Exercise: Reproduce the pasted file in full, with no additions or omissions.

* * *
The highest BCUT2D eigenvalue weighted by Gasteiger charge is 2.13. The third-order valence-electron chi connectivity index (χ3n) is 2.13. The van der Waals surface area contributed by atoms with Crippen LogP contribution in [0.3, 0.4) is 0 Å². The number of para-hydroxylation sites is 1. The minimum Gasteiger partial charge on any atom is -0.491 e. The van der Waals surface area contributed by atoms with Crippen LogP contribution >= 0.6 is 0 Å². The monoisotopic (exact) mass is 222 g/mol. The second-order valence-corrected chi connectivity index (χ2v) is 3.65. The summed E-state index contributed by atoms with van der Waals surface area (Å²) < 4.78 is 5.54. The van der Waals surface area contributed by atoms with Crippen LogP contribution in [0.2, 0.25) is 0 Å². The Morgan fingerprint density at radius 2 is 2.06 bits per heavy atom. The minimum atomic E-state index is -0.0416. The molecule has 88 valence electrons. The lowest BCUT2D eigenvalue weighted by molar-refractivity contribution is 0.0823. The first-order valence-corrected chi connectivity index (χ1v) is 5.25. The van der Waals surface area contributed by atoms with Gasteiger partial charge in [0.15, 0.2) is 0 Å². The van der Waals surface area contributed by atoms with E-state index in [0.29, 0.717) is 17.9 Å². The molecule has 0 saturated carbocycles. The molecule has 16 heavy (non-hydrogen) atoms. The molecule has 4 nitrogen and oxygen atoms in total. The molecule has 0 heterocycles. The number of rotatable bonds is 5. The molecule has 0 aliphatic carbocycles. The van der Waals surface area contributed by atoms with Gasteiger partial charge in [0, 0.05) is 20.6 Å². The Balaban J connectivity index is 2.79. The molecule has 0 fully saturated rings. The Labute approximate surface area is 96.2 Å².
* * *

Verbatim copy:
The highest BCUT2D eigenvalue weighted by Gasteiger charge is 2.13. The third-order valence-electron chi connectivity index (χ3n) is 2.13. The van der Waals surface area contributed by atoms with Crippen LogP contribution in [0.3, 0.4) is 0 Å². The number of para-hydroxylation sites is 1. The minimum Gasteiger partial charge on any atom is -0.491 e. The van der Waals surface area contributed by atoms with Crippen LogP contribution >= 0.6 is 0 Å². The monoisotopic (exact) mass is 222 g/mol. The second-order valence-corrected chi connectivity index (χ2v) is 3.65. The summed E-state index contributed by atoms with van der Waals surface area (Å²) < 4.78 is 5.54. The van der Waals surface area contributed by atoms with Crippen LogP contribution in [0.2, 0.25) is 0 Å². The Morgan fingerprint density at radius 2 is 2.06 bits per heavy atom. The minimum atomic E-state index is -0.0416. The molecule has 88 valence electrons. The lowest BCUT2D eigenvalue weighted by molar-refractivity contribution is 0.0823. The first-order valence-corrected chi connectivity index (χ1v) is 5.25. The van der Waals surface area contributed by atoms with Gasteiger partial charge in [0.15, 0.2) is 0 Å². The van der Waals surface area contributed by atoms with E-state index in [0.29, 0.717) is 17.9 Å². The molecule has 0 saturated carbocycles. The molecule has 16 heavy (non-hydrogen) atoms. The molecule has 4 nitrogen and oxygen atoms in total. The molecule has 0 heterocycles. The number of rotatable bonds is 5. The molecule has 0 aliphatic carbocycles. The van der Waals surface area contributed by atoms with Gasteiger partial charge in [0, 0.05) is 20.6 Å². The Balaban J connectivity index is 2.79. The molecule has 0 fully saturated rings. The Labute approximate surface area is 96.2 Å².